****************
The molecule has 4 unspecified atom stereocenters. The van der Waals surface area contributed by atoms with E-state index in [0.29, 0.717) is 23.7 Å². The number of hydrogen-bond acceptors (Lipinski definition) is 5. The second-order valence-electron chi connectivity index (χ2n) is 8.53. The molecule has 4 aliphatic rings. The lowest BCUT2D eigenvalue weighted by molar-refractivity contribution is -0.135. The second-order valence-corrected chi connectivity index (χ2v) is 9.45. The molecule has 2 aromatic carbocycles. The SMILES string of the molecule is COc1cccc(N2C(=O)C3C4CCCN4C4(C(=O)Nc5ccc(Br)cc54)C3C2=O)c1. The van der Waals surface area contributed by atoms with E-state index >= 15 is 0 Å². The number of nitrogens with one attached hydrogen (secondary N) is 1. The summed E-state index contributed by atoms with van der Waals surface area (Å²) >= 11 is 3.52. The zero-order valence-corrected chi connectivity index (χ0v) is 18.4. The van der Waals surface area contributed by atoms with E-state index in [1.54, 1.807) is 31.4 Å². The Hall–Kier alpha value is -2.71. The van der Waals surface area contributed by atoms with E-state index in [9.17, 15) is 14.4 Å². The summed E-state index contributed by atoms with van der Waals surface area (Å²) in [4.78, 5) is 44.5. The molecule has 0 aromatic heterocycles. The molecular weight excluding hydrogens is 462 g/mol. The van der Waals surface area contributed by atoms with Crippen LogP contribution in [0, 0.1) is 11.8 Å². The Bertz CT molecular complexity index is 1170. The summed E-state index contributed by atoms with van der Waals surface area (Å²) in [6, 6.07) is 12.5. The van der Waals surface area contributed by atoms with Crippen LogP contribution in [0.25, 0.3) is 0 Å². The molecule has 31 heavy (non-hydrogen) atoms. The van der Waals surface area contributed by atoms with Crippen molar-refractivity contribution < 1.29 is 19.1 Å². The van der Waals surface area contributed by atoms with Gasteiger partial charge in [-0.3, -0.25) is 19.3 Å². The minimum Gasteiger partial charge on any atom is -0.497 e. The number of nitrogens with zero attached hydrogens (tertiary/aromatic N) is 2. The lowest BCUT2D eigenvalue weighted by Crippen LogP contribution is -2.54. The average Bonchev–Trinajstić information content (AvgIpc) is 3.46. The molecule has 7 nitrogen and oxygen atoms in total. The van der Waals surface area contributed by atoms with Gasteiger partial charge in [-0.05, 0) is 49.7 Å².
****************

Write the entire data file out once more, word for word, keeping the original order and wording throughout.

The molecule has 4 unspecified atom stereocenters. The van der Waals surface area contributed by atoms with E-state index in [0.29, 0.717) is 23.7 Å². The number of hydrogen-bond acceptors (Lipinski definition) is 5. The second-order valence-electron chi connectivity index (χ2n) is 8.53. The molecule has 4 aliphatic rings. The lowest BCUT2D eigenvalue weighted by molar-refractivity contribution is -0.135. The second-order valence-corrected chi connectivity index (χ2v) is 9.45. The molecule has 2 aromatic carbocycles. The SMILES string of the molecule is COc1cccc(N2C(=O)C3C4CCCN4C4(C(=O)Nc5ccc(Br)cc54)C3C2=O)c1. The van der Waals surface area contributed by atoms with E-state index >= 15 is 0 Å². The number of nitrogens with one attached hydrogen (secondary N) is 1. The summed E-state index contributed by atoms with van der Waals surface area (Å²) >= 11 is 3.52. The zero-order valence-corrected chi connectivity index (χ0v) is 18.4. The van der Waals surface area contributed by atoms with E-state index in [1.54, 1.807) is 31.4 Å². The Hall–Kier alpha value is -2.71. The van der Waals surface area contributed by atoms with E-state index in [9.17, 15) is 14.4 Å². The summed E-state index contributed by atoms with van der Waals surface area (Å²) in [4.78, 5) is 44.5. The molecule has 0 aromatic heterocycles. The molecular weight excluding hydrogens is 462 g/mol. The van der Waals surface area contributed by atoms with Crippen LogP contribution in [0, 0.1) is 11.8 Å². The Bertz CT molecular complexity index is 1170. The summed E-state index contributed by atoms with van der Waals surface area (Å²) in [6, 6.07) is 12.5. The van der Waals surface area contributed by atoms with Crippen LogP contribution in [0.25, 0.3) is 0 Å². The molecule has 31 heavy (non-hydrogen) atoms. The van der Waals surface area contributed by atoms with Crippen molar-refractivity contribution < 1.29 is 19.1 Å². The van der Waals surface area contributed by atoms with Gasteiger partial charge in [-0.3, -0.25) is 19.3 Å². The minimum Gasteiger partial charge on any atom is -0.497 e. The number of nitrogens with zero attached hydrogens (tertiary/aromatic N) is 2. The lowest BCUT2D eigenvalue weighted by Crippen LogP contribution is -2.54. The average Bonchev–Trinajstić information content (AvgIpc) is 3.46. The molecule has 7 nitrogen and oxygen atoms in total. The van der Waals surface area contributed by atoms with Gasteiger partial charge in [-0.05, 0) is 49.7 Å².